Abstract

This study explores the archaeology of tourism through an examination of the multiple habitations of Fort Caswell, situated on the southwest coast of North Carolina. The original fortification was built in the 1830s. Following its construction, the fort and the surrounding property was used throughout several wars, including the American Civil War, WWI and WWII. Following WWI, the fort was briefly transformed into a seaside resort and, following WWII, it was purchased by the Baptist Assembly of North Carolina, who still own it today. Due to the number of these occupations and their unique uses of the site and associated structures, systematic excavation of the site since 2013 has produced a large assemblage of artifacts. Many of these artifacts are of a very recent vintage. Consequently, I emphasize the importance of including artifacts from modern occupations in the consideration of the history of the site. Additionally, I discuss the implications of excavations and interpreting items at a site that has undergone multiple habitations and how each habitation influences the meaning of the site as a whole. In particular, I discuss this issue within the context of tourism and how each period of tourism that the site has undergone has had distinctive effects on the landscape of the site.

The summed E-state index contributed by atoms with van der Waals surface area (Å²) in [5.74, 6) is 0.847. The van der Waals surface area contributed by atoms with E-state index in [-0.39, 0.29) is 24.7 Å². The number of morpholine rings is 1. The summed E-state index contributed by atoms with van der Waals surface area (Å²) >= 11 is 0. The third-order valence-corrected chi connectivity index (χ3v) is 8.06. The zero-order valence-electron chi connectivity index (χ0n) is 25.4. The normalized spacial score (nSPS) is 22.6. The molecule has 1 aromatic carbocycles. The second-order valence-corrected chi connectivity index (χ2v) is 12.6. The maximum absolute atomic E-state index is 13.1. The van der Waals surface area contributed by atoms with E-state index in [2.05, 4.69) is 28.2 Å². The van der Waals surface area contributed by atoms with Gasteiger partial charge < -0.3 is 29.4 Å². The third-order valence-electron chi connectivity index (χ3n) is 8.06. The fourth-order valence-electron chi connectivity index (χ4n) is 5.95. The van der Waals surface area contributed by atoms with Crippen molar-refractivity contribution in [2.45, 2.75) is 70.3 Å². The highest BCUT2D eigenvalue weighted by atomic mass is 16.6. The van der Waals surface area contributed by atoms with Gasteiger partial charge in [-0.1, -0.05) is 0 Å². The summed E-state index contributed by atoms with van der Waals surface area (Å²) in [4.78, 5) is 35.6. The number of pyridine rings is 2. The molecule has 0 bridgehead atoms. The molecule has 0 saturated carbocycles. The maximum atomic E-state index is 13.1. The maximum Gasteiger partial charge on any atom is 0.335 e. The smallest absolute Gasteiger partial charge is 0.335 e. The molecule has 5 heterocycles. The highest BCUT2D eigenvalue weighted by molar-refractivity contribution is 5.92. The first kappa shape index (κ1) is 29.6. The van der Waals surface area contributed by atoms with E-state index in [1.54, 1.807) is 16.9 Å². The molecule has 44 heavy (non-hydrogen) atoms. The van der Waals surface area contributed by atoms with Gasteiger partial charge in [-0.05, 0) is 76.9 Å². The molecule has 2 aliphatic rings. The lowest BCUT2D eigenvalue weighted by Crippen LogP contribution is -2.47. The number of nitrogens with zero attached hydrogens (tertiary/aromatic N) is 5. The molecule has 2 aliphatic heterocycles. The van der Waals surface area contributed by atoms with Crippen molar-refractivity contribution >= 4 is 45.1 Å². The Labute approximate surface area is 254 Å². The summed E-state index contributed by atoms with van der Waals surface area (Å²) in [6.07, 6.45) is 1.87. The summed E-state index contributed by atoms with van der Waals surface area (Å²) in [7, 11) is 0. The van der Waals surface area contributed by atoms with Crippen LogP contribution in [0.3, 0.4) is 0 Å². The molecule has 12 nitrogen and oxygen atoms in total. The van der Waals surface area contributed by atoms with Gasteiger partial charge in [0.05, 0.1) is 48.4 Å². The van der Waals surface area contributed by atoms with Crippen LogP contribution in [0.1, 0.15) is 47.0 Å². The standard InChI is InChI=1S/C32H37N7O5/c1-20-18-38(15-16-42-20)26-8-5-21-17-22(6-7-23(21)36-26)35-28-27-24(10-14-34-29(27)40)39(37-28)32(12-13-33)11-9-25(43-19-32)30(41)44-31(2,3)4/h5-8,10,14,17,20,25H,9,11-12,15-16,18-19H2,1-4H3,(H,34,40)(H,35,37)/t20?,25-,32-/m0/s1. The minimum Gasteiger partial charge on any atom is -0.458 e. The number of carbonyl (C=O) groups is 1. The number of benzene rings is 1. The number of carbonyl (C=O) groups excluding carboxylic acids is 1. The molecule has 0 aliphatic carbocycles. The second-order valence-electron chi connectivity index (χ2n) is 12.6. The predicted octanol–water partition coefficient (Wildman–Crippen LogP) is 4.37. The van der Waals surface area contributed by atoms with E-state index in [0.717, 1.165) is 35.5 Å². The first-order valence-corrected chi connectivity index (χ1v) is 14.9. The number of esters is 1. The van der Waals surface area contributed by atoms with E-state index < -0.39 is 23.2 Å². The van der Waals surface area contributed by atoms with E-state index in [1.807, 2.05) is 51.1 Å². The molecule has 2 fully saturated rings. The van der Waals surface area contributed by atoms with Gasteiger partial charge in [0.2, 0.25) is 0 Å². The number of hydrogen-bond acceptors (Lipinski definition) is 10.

Advisor

Kardulias, P. Nick

Department

Archaeology

Disciplines

Arts and Humanities

Publication Date

2017

Degree Granted

Bachelor of Arts

Document Type

Senior Independent Study Thesis

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© Copyright 2017 Sophie M. Minor